The council approved the upzone on Monday. But the historic heart of Chinatown is listed on the National Register of Historic Places and will be excluded from the changes.
The Seattle City Council voted unanimously Monday to approve an upzone of the Chinatown International District.
The legislation will allow developers to build one to three stories higher while triggering a new program that requires developers to help create affordable housing.
The upzone that includes parts of Chinatown, Japantown and Little Saigon will increase maximum heights from 240 to 270 feet on some bocks, 150 to 170 feet on other blocks and 85 to 95 feet on still others.
The historic heart of Chinatown, situated west of Interstate 5 and listed on the National Register of Historic Places, will be excluded from the changes.
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The vote was 8-0. Councilmember Mike O’Brien was absent.
With the upzone in effect, Mayor Ed Murray’s Mandatory Housing Affordability program will require developers to either include affordable housing in their projects or pay fees to help the city and nonprofits build affordable housing elsewhere.
In Chinatown ID, developers in most cases will need to devote 7 percent of their projects to affordable housing or pay $20.75 per square foot, according to the city. For some blocks and projects, the requirements are 5 percent and $8 per square foot.
The city expects few Chinatown ID developers to include affordable housing on site. If all developers in the area pay fees, the result could be $13 million over 10 years.
Combined with other financing, that could result in an estimated 145 units of income- and rent-restricted housing affordable to households making no more than 60 percent of the area’s median income, according to the city.
Those units could be in Chinatown ID or in other parts of the city. This year, 60 percent of the median income for a family of four is $57,600 per year.
When the council began considering the Chinatown ID upzone in April, residents and business owners raised concerns about displacement and gentrification.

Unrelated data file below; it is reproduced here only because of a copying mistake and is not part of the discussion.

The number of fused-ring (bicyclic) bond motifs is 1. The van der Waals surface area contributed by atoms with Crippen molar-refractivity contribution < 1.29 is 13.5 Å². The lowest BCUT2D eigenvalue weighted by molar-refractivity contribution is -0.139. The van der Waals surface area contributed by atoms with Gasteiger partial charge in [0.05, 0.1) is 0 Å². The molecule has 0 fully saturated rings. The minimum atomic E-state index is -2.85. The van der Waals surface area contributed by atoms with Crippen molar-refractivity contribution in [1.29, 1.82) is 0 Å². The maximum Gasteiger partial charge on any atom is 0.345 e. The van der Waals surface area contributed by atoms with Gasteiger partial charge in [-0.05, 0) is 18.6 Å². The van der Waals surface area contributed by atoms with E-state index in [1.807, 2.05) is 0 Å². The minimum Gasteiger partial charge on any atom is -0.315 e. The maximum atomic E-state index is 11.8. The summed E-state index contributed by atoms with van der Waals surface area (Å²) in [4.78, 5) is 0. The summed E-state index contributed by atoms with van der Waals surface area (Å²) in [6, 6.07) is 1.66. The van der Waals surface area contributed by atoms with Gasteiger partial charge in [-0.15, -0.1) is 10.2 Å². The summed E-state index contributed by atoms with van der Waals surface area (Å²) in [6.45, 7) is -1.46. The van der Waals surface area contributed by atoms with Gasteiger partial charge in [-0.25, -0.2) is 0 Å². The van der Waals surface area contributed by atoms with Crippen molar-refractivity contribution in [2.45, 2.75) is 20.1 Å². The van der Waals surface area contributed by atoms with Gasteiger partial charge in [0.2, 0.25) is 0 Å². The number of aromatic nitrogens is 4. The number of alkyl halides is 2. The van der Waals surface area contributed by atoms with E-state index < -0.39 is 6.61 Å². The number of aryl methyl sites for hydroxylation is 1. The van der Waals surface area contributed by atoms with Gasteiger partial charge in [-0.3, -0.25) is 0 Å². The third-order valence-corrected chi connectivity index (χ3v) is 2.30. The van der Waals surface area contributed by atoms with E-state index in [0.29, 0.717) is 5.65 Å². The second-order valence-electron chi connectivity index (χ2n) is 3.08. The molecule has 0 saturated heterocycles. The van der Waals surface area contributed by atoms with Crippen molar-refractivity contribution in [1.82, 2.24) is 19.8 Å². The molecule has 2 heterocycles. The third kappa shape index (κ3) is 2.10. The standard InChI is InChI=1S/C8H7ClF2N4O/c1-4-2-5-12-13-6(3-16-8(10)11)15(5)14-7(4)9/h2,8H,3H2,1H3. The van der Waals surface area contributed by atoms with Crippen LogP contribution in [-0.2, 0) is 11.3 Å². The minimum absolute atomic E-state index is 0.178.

Some described Little Saigon as particularly at risk, pointing to a city study last year that identified nearly every parcel there as developable or redevelopable.
Several large projects are planned for the area, which is close to downtown, Interstate 5 and stations for commuter-train, light-rail and streetcar lines.
The city expects construction in Chinatown ID to involve the direct displacement of very few residents through the demolition of existing buildings. And the city says new affordable housing will help people of modest means stay in Seattle.
Critics say development will drive up rents, and they worry about Little Saigon’s small businesses — pho restaurants, hair salons and grocery stores — being pushed out.
Council members initially planned to vote on the upzone last month. They delayed taking action and held a town-hall meeting in response to the concerns.
Rather than dramatically change the upzone legislation, the council members instead augmented a resolution stating their intent — along with the mayor — to explore other ways to help the community as development occurs.
For example, the city will consider reducing maximum store sizes in Chinatown ID and explore using public property to support community projects, the resolution says. The council voted 8-0 to approve the resolution.
“There’s a lot that goes alongside housing affordability that can’t be undertaken in our land-use code,” Councilmember Rob Johnson said Monday.
Addressing community members who had testified about the need to preserve the area for existing residents and businesses, Councilmember Lisa Herbold added, “I heard loud and clear that what comes next is really important.”
The council has this year approved Mandatory Housing Affordability upzones for the University District, downtown, South Lake Union and three Central District intersections. It plans to consider upzones for dozens more neighborhoods next year.